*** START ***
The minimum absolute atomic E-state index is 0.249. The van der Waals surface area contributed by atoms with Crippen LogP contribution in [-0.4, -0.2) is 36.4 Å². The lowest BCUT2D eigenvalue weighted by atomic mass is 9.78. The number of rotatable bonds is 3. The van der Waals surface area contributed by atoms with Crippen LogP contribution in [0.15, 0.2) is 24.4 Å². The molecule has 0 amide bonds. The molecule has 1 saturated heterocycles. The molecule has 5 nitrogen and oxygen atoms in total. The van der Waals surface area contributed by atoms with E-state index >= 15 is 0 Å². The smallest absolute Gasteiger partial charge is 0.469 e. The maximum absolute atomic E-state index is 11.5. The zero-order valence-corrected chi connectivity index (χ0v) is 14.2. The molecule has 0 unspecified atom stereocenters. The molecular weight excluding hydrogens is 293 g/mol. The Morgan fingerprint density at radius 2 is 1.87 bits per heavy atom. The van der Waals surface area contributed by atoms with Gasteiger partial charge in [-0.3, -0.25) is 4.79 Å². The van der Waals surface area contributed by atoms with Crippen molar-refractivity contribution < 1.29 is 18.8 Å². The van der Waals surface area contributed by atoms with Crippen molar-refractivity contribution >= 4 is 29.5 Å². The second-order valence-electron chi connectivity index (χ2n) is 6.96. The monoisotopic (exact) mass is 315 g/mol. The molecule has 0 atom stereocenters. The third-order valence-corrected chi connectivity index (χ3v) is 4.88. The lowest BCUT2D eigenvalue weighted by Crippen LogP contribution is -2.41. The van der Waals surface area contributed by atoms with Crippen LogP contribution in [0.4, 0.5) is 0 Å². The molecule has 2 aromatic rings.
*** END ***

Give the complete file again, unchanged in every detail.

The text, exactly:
The minimum absolute atomic E-state index is 0.249. The van der Waals surface area contributed by atoms with Crippen LogP contribution in [-0.4, -0.2) is 36.4 Å². The lowest BCUT2D eigenvalue weighted by atomic mass is 9.78. The number of rotatable bonds is 3. The van der Waals surface area contributed by atoms with Crippen LogP contribution in [0.15, 0.2) is 24.4 Å². The molecule has 0 amide bonds. The molecule has 1 saturated heterocycles. The molecule has 5 nitrogen and oxygen atoms in total. The van der Waals surface area contributed by atoms with E-state index >= 15 is 0 Å². The smallest absolute Gasteiger partial charge is 0.469 e. The maximum absolute atomic E-state index is 11.5. The zero-order valence-corrected chi connectivity index (χ0v) is 14.2. The molecule has 0 unspecified atom stereocenters. The molecular weight excluding hydrogens is 293 g/mol. The Morgan fingerprint density at radius 2 is 1.87 bits per heavy atom. The van der Waals surface area contributed by atoms with Gasteiger partial charge in [-0.3, -0.25) is 4.79 Å². The van der Waals surface area contributed by atoms with Crippen molar-refractivity contribution < 1.29 is 18.8 Å². The van der Waals surface area contributed by atoms with Crippen molar-refractivity contribution >= 4 is 29.5 Å². The second-order valence-electron chi connectivity index (χ2n) is 6.96. The monoisotopic (exact) mass is 315 g/mol. The molecule has 0 atom stereocenters. The third-order valence-corrected chi connectivity index (χ3v) is 4.88. The lowest BCUT2D eigenvalue weighted by Crippen LogP contribution is -2.41. The van der Waals surface area contributed by atoms with Crippen LogP contribution in [0.4, 0.5) is 0 Å². The molecule has 2 aromatic rings.